1.5 times 3 is 4.5 man hours. 3 acres at $40 per acre is $120 bucks.
The operational costs for a crew back then ran about $17 per man hour so it cost the company owner $76.50 to make $120 so a profit of $43.50. it was typical to get about 8 lawns per day in with a crew like that so a company owner could expect to make just shy of $350 per day, per crew of profit.
This was pretty much the "going rate" back in the day.
Now take that SAME lawn today, but now you have ZTRs and modern trimmers.
ONE guy with a ztr can mow 8 of those a day EASY with the right gear.
Lets say two guys mow 10 of those for ease of math and make the equation comparible.
You pay those guys what? $14 per man hour? it COSTS you about $30 an hour just to run a crew.
TWO guys in and out of a three acre property at $120 per visit is 1.5 man hours (45 minutes total time there) is $80 per man hour.
The company grosses $1200 per day for a two man crew. They are billing out at $80 per man hour,
But here's the catch, 3 acre homeowners were paying $120 per lawn cut back in 1988!
So why can't they pay the same 20 YEARS later??
That property costs you (1.5 *30) $45 to cut compared to the old man $76.50 (chock that up to technological advances that allow improved efficeiency) so you go home with $75 from that lawn instead of the old man back inthe 80s who got $47.50
Heres where the problem came in. New guys,never having bid a lawn before, having no idea what they were doing went out and bought a ZTR and became a landscaper, they figured they could do the job faster and better than it had been done in the past (which is true with the equipment avaialble today) and so becaue they can do it faster, thought they should charge less!
So alot of guys are runnign around with more equipment and more costs and charging $40 perhour instead of acre!
Heck with the cost ofequipment these days and the going wage you have to pay your guys it COSTS $30 per man hour. So for every hour spent you the owner bring home $10 per hour.
Hmmm I think they pay that at walmart for a shift supervisor.
Here's a tip, STOP bidding lawns at per hour, unless every time you go there you charge them a different price (i.e week one you were there it took 2 hours so $80 and week three it took 3 hours because of rain so $120)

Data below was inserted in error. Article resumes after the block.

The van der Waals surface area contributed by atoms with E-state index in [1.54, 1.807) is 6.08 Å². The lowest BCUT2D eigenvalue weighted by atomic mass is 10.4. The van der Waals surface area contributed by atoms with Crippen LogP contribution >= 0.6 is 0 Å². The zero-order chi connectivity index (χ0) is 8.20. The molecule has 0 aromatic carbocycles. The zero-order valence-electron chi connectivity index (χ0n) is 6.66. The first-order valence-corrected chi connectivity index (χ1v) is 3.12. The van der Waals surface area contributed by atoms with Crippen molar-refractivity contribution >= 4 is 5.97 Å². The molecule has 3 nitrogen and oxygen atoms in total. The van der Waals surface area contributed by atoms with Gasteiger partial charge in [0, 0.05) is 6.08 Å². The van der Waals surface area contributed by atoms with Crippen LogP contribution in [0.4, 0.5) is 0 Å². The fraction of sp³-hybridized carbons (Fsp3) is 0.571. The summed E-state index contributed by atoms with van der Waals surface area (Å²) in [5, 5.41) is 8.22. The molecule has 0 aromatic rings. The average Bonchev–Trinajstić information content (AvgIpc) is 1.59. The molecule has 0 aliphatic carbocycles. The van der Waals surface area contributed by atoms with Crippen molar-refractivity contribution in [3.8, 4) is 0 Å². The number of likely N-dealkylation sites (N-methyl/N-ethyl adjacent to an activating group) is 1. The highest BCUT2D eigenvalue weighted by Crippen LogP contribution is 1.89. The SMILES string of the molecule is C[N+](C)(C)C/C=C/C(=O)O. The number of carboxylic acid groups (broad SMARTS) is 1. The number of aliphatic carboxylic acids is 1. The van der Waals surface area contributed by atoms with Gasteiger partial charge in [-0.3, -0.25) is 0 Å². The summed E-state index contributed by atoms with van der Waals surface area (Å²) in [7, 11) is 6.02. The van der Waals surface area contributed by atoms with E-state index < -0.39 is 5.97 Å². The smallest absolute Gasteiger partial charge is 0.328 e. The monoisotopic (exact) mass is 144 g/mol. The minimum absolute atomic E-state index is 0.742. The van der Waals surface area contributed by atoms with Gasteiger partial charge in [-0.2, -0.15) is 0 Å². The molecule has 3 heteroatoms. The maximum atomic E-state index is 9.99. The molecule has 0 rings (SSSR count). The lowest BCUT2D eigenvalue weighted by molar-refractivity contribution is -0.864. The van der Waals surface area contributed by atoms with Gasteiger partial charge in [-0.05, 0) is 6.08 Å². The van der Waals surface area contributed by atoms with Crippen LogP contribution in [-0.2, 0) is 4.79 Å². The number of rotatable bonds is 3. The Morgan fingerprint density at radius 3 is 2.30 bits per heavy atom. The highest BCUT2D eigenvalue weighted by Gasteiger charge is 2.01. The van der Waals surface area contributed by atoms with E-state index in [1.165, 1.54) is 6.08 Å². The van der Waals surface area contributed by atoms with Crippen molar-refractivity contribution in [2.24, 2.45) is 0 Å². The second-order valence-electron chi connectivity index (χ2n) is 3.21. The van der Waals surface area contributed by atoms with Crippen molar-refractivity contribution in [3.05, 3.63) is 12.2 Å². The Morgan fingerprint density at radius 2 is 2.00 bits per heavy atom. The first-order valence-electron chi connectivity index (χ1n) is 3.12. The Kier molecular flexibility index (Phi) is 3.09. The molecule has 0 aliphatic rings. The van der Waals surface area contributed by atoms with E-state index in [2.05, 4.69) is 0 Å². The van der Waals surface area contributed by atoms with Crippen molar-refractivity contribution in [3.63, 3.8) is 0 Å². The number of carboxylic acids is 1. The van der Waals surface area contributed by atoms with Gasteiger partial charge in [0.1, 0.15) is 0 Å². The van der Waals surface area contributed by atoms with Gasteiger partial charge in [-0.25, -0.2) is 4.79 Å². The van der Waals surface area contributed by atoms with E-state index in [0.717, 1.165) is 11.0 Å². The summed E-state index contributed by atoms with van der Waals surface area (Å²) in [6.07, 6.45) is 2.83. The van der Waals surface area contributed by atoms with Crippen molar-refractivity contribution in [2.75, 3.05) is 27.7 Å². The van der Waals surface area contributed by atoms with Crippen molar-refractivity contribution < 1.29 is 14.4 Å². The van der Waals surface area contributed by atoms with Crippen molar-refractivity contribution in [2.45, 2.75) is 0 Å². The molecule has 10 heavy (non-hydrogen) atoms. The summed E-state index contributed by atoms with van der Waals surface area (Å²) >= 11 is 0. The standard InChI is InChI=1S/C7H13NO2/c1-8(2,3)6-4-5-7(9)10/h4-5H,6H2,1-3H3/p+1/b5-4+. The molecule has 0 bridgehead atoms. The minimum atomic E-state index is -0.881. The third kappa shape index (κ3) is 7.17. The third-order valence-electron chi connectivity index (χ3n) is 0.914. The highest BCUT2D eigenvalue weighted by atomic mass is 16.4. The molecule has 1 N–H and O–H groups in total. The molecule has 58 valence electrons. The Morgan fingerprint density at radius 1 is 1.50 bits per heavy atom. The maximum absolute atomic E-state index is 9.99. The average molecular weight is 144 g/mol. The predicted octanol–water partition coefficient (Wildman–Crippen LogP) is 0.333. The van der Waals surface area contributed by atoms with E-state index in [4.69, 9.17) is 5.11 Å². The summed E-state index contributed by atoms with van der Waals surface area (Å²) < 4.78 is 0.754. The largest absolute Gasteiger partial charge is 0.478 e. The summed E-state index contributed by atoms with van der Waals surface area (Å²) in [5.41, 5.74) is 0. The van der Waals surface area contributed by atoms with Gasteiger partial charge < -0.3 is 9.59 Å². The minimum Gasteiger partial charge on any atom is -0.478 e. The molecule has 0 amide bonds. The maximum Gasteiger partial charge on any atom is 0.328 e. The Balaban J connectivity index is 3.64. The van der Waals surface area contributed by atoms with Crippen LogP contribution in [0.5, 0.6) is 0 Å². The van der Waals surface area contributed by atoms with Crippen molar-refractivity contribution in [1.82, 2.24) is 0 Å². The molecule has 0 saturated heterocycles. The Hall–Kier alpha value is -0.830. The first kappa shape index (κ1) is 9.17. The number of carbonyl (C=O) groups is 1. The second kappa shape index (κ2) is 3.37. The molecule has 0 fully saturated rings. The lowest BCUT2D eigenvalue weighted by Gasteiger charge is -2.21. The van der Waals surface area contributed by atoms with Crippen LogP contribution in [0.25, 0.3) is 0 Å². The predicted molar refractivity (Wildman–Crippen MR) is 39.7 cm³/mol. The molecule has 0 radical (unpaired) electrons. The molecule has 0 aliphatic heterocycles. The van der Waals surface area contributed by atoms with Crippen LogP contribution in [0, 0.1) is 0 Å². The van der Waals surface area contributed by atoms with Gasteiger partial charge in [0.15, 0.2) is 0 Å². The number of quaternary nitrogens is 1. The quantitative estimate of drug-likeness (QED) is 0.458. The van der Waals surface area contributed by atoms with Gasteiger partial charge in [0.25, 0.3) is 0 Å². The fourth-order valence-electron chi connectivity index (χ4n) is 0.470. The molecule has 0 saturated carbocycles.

Bid by the sqaure foot.
Find out your production rates for equipment (ie 48 rider cuts 48,000 sq ft per hour or whatever) that will give you an amount per sq ft.
Then accurately measure the property.
But always remember never fall below $40 per acre or you might as well work at walmart.
12-10-2008, 08:52 PM
This is a contract I'd salivate over. I have 3 8' or larger Ransomes/Jacobsen machines which would make mincemeat of this property in less than 4 hours. If no trimming was involved, I'd bid it at $600/cut and make money hand over fist. $600 x 32 cuts is $19,200/ year. I guarantee I'd make money, but some would probably under bid me, but that's the lawn business...........Lynn
02-10-2009, 12:59 PM
Hoolie stated it about best. We have the Parks and rec division of a very large city in the KC Metro are. It has 65 properties and close to 225 acres of moving in it some very small some are close to 30 acres. First almost exclusively municipalities always go with the lowest bidder. Second you can't bid this like commercial because you will be so far and above everybody else you won't even be looked at. You have to bid by the time spent on a job and quote accordingly. The biggest reason that government contracts are so popular is that one there big and two they always pay on time.
02-10-2009, 01:14 PM
I have yet to get a signed 3 year contract for any commercial account:nono::laugh:, I only can "assume" or get a verbal conformation now that I will keep my loyal customers. This economy is flat out cut throat, accounts that we once overlooked I am considering bidding on. Here in Memphis it is a customer market you have 5 LCO bidding on every job. We can thank the media for education folks on good lowballing techniques, and this season it an't getting any better:nono:
02-10-2009, 01:35 PM
Yes, you really ARE an idiot.
But your posts are funny. I think you have too much free time, you really should seek help.
03-03-2009, 02:34 PM
We are currently looking to bid 39 Acres of municipal cemetaries over 14 different locations. Never bid on anything like this before. Any ideas?
The Elements Group
03-03-2009, 06:39 PM
1oo to 120 / acre just for basic maintenance if there are alot of open runs, maybe a little less if alot of trimming and such then lean toward the higher end
03-03-2009, 06:44 PM
That's a good number to go with. Using 52" Wright Standers.
03-03-2009, 08:39 PM
Add a 3% increase per year.
That's right ... this is called an "escalator clause" !!
vBulletin® v3.8.6, Copyright ©2000-2013, Jelsoft Enterprises Ltd.